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British Airways Future Pilot Programme.

Interviews, jobs & sponsorship The forum where interviews, job offers and selection criteria can be discussed and exchanged.

British Airways Future Pilot Programme.

Old 12th Nov 2012, 19:48
  #121 (permalink)  
 
Join Date: Oct 2011
Location: N.O.Y.B.
Posts: 545
The majority of people who got in last year had a degree and a mate of mine very nearly got in and he was doing the Aeronautical Engineering degree at BEng level. I don't think it matters if you are over qualified or not, as long as you can prove the skills they are looking for, be it from extra-curricular activities or team sports etc, then you shouldn't be at a disadvantage. Good luck.
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Old 12th Nov 2012, 19:51
  #122 (permalink)  
 
Join Date: Oct 2011
Location: N.O.Y.B.
Posts: 545
flying free.LEVC

You would need to check the BA future pilot website which details how to get a letter of comparability to prove equivalent qualifications.
British Airways Future Pilot Programme
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Old 12th Nov 2012, 20:04
  #123 (permalink)  
 
Join Date: Dec 1998
Location: UK
Posts: 265
FrankMatt

Don't worry about it, just apply. If you're willing to dump your phd for the course then it shows how much you want it. You're not over qualified - your performance on the day and what you write for the essays on the application form will have more bearing on whether you progress or not.
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Old 12th Nov 2012, 20:08
  #124 (permalink)  
 
Join Date: Dec 1998
Location: UK
Posts: 265
Jonuff - there are risks involved with any scheme and if some crisis hits the aviation industry that could happen but the risk is far smaller than for those paying 85k up front with no sponsor. Historically BA are quite good at looking after their cadets in the long term.

As someone said, BA select the best people regardless of age, race, sex, background, family connections etc. It's a very level playing field. If you're one of the best, you get the sponsorship. Simple.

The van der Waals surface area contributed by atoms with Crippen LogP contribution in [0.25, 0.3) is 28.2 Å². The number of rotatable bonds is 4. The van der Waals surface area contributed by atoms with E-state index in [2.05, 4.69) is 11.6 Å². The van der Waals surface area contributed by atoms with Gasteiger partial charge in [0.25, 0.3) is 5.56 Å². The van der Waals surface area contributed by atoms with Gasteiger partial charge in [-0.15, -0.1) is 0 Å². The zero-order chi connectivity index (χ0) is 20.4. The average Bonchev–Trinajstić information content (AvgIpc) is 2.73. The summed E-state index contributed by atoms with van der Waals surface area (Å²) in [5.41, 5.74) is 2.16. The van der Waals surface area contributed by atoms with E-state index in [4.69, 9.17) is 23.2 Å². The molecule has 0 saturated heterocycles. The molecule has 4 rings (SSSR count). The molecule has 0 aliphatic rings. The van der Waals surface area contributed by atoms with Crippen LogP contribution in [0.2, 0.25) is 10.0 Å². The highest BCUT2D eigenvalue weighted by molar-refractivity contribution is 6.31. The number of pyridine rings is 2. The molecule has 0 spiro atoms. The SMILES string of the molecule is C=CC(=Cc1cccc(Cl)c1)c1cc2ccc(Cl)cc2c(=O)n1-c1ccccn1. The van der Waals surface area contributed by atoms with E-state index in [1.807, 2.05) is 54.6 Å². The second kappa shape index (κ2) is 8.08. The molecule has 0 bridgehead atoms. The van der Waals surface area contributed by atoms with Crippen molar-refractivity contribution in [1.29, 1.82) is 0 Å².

Last edited by Propellerhead; 12th Nov 2012 at 21:03.
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Old 12th Nov 2012, 21:02
  #125 (permalink)  
 
Join Date: Dec 1998
Location: UK
Posts: 265
I think each school sets it's own timetable, but I believe final interviews will be around March. I guess School assessments in Dec - Feb.
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Old 12th Nov 2012, 21:09
  #126 (permalink)  
 
Join Date: Oct 2011
Location: N.O.Y.B.
Posts: 545
Well when I spoke to The BA Training Regulation Manager at CTC he said that the selection process is unlikely to start until after the new year. I believe the final interviews are meant to take place in March 2013, with final selection taking place in April 2013.
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Old 13th Nov 2012, 16:47
  #127 (permalink)  
 
Join Date: May 2012
Location: London
Posts: 18
Arrow

Anyone knows untill what year BA will keep their FPP open? I have doubts about it being either 2013, 2014, or 2015.
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Old 13th Nov 2012, 20:49
  #128 (permalink)  
 
Join Date: Nov 2012
Location: London
Posts: 143
Frankmatt